The system 10 comprises various types and configurations of server computers using software and data structures to support the model of subscription-based micro-commerce. Web servers 102, 104 are connected through a local area network (LAN) to a shared relational database 106 running on a cluster of database servers, which also is connected through the LAN to a number of application server machines 200, 202, 204. While three application server machines are illustrated, a greater or lesser number is possible. The modular design provides high performance and scalability with commodity hardware and standard systems software. For example, the system 10 has been implemented in a Windows Server/IIS/SQL Server environment.
The job of the system 10 is to serve digital content to users who have subscribed to virtual publications, to process their "content clicks", to divide up the subscription revenues according to custom formulas, and provide real time reporting and verification of activity and revenues. As shown in FIG. 4, a Content Click Event record in table 304, as derived from one or more records in the content click queue 302, as derived from one or more lines of a raw page access log 118 or streaming media access log 120, represents a click on a "Content URL", which may be embedded in an ordinary web page. The Content URL is a standard web URL or URI that represents a file or set of files with some of a publication's protected content. Additional information for identifying what web page generated the content click is included as query parameters in the Content URL.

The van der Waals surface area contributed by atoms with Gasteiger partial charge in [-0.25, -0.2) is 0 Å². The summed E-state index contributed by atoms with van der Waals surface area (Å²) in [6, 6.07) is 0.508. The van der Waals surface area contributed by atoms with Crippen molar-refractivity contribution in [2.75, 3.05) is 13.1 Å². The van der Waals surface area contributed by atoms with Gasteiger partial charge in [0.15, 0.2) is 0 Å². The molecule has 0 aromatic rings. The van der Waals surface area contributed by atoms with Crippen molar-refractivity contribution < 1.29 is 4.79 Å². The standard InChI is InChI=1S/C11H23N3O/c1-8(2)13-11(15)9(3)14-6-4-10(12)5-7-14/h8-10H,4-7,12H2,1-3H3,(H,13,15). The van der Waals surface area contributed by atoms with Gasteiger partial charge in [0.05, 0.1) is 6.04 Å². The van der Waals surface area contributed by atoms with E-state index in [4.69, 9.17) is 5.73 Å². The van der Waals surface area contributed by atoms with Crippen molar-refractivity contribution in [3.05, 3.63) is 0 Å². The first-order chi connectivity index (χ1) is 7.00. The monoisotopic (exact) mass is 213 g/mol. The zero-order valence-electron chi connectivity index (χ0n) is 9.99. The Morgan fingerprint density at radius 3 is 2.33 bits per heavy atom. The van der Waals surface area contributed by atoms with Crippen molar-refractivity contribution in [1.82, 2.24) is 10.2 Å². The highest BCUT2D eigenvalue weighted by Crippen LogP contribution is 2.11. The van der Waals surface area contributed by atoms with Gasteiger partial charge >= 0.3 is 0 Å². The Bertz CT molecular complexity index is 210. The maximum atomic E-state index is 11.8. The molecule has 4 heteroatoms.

The system 10 performs a series of data transformations, starting from the raw text logs 300 (web page access logs 118 and streaming media access logs 120) produced on a collection of web servers, and culminating in a set of consolidated reports 308 in accordance with the various accounts 306 and the final distribution of credits to various parties according to the system's model of accounting. This provides the basis for an automated system of fair compensation or recognition of merit, based on usage by authenticated subscribers.